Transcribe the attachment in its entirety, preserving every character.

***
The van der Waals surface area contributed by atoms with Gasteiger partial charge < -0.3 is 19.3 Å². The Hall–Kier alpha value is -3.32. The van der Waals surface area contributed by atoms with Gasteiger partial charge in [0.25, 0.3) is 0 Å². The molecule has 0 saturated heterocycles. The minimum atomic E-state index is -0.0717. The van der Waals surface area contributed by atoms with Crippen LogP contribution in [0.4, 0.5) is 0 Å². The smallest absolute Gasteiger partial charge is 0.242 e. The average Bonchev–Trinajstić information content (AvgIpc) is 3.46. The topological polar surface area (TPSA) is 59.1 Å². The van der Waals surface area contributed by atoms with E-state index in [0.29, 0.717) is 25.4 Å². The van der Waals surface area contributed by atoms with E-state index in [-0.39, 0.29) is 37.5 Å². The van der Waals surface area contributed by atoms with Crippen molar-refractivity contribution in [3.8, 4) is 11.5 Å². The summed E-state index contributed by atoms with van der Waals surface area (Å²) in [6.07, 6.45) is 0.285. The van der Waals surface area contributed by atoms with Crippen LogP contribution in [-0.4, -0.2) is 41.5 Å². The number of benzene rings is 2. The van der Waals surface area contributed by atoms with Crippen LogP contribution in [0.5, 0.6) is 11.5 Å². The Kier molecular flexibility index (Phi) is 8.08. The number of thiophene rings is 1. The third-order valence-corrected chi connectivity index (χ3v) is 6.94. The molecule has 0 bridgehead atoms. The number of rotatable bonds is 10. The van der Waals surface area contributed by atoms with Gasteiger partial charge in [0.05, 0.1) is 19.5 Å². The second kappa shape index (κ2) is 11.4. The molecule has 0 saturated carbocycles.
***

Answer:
The van der Waals surface area contributed by atoms with Gasteiger partial charge < -0.3 is 19.3 Å². The Hall–Kier alpha value is -3.32. The van der Waals surface area contributed by atoms with Gasteiger partial charge in [0.25, 0.3) is 0 Å². The molecule has 0 saturated heterocycles. The minimum atomic E-state index is -0.0717. The van der Waals surface area contributed by atoms with Crippen LogP contribution in [0.4, 0.5) is 0 Å². The smallest absolute Gasteiger partial charge is 0.242 e. The average Bonchev–Trinajstić information content (AvgIpc) is 3.46. The topological polar surface area (TPSA) is 59.1 Å². The van der Waals surface area contributed by atoms with E-state index in [0.29, 0.717) is 25.4 Å². The van der Waals surface area contributed by atoms with E-state index in [-0.39, 0.29) is 37.5 Å². The van der Waals surface area contributed by atoms with Crippen molar-refractivity contribution in [3.8, 4) is 11.5 Å². The summed E-state index contributed by atoms with van der Waals surface area (Å²) in [6.07, 6.45) is 0.285. The van der Waals surface area contributed by atoms with Crippen LogP contribution in [-0.4, -0.2) is 41.5 Å². The number of benzene rings is 2. The van der Waals surface area contributed by atoms with Crippen LogP contribution in [0.5, 0.6) is 11.5 Å². The Kier molecular flexibility index (Phi) is 8.08. The number of thiophene rings is 1. The third-order valence-corrected chi connectivity index (χ3v) is 6.94. The molecule has 0 bridgehead atoms. The number of rotatable bonds is 10. The van der Waals surface area contributed by atoms with Gasteiger partial charge in [0.05, 0.1) is 19.5 Å². The second kappa shape index (κ2) is 11.4. The molecule has 0 saturated carbocycles.